What must exist in order for evil to be truly wrong? Does not the existence of evil itself 
require a standard of good?

Should I just accept evil as a part of the way the universe works? Should I accept a view of evil based on social convention, or the DNA encoded in my cells? These things vary from one person to the next, or one time to the next, but we do not find a definition of evil that changes greatly from person to person, place to place, or time to time. We always have a notion of the basic way things ought to be.

I want a worldview that accounts for the reality of evil and suffering. I want it to be called evil, not just the absence of happiness that is a social construct of mere men. I know that this standard of good and evil must be real.

Life makes no intuitive sense without that standard. The denial of it is impossible in view of the pain and suffering we see around us. I want cruelty to be profoundly wrong. For this, I need an absolute standard for what is right.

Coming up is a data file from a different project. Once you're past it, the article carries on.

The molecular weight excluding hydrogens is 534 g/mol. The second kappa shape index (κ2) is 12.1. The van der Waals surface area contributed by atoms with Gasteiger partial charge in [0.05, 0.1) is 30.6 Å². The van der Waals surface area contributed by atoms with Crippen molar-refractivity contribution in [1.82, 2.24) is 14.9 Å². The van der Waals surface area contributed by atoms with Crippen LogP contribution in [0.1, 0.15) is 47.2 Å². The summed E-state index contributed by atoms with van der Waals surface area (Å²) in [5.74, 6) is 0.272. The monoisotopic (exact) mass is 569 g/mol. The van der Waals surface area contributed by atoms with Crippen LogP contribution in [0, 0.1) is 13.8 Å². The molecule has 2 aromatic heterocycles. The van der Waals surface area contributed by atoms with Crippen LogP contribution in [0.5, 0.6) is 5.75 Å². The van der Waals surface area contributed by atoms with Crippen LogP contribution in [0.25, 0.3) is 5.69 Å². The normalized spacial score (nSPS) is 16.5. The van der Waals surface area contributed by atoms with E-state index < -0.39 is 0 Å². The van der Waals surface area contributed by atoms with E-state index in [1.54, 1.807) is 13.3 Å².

Christianity allows for this standard. It allows evil to be “evil.” Non-Christian views of the world do not allow for this. From Greg Bahnsen:

… it is crucial to the unbeliever's case against Christianity to be in a position to assert that there is evil in the world -- to point to something and have the right to evaluate it as an instance of evil … the problem of evil turns out to be, therefore, a problem for the unbeliever himself. In order to use the argument from evil against the Christian worldview, he must first be able to show that his judgments about the existence of evil are meaningful -- which is precisely what his unbelieving worldview is unable to do.